The Freedom Riders documentary was a very emotional film for me. After reading Ray Arsenault’s book and seeing some other documentary footage I had not expected to be as affected by this film as I was. It was astonishing, most of all, to see Governor John Patterson speaking in 2012. From what he said, it did not appear that in the 50 years that passed, his strictly segregationist views had changed. He was in no way apologetic or remorseful for the atrocious things that he said and did in 1960 and 1961 during the Freedom Rides. While it is essential to understand the opposition to the movement, I was very uncomfortable seeing him talk so many years later with the same views.
Although some parts were emotional and made me uncomfortable, the film overall was extremely informative and full of valuable footage. I especially liked that almost all of the riders were interviewed. Hearing from Jim Zwerg as an older man was powerful, because his speech from his hospital bed after being brutally beaten was so crucial to the publicity of the movement. It was interesting to hear each of their different stories, not just the very famous ones like John Lewis and Diane Nash. Some of the other interviews that most stood out to me were those with the residents of the towns that the Freedom Riders visited. When I read Arsenault’s Freedom Riders, the bravery of Janie Forsyth struck me. At only 12 years old, she was not afraid to reach out to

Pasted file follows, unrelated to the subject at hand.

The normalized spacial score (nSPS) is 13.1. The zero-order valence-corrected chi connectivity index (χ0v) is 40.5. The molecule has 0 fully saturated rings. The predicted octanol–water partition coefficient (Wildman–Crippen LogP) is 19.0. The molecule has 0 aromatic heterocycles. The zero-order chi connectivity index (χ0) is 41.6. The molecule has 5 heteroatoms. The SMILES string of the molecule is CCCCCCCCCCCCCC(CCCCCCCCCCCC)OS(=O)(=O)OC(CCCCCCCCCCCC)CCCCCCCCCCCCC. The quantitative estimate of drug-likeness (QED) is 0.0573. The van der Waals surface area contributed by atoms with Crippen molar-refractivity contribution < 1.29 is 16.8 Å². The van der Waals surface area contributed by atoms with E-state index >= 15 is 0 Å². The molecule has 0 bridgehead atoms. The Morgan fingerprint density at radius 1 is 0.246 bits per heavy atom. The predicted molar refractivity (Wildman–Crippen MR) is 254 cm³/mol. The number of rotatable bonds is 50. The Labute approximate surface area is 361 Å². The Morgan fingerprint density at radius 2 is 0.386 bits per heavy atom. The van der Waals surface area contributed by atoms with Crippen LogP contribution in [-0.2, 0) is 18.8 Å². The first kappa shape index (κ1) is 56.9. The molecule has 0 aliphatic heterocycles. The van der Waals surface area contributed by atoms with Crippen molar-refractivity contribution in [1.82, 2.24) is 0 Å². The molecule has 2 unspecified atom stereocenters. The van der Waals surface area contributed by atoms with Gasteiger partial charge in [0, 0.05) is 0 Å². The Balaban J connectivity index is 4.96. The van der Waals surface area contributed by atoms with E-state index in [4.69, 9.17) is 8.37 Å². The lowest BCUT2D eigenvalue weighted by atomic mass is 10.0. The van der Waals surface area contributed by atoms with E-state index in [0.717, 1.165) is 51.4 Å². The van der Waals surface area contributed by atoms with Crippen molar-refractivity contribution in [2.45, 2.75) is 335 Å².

help the Riders amongst a group of Klan members, including her father. Watching her speak about that experience in the documentary was even more striking. The Riders experienced violence firsthand in Anniston, but Janie saw it all happen from an outside perspective. She had a much more emotional reaction, because she saw the entire scene unfold, rather than being caught up in it. Her description of the bus bombing as “a scene from hell” reminded me of the humanity of the movement. Imagining being a 12 year who saw a bus full of people bombed and brutalized made it impossible for me to separate emotion from the struggle for civil rights.
After our class discussion on Monday about naiveté in the movement, I realized that the documentary also demonstrated this. Most of the Riders spoke of not really being afraid both before the rides began and in retrospect. They expected minimal resistance, not nearly the level of violence that they encountered. This demonstrates that they were indeed naïve to think that they could so easily integrate the Deep South. However, I think this naiveté was important to the motivation to start the movement. If they knew what they were facing, some may have been too afraid to set out on their journey. It is also important to note that this naïveté was more in the beginning of the movement that at any other point. After they experienced violence, they did not stop. They still believed in their cause, to the extent that they were willing to die for it even after some had been severely injured. They saw that death was a real possibility and did not shy away from it. Some may say that this demonstrates a different kind of naïveté, but I think it is respectable that they were so dedicated to their cause. In some cases, being naive may be necessary to be successful.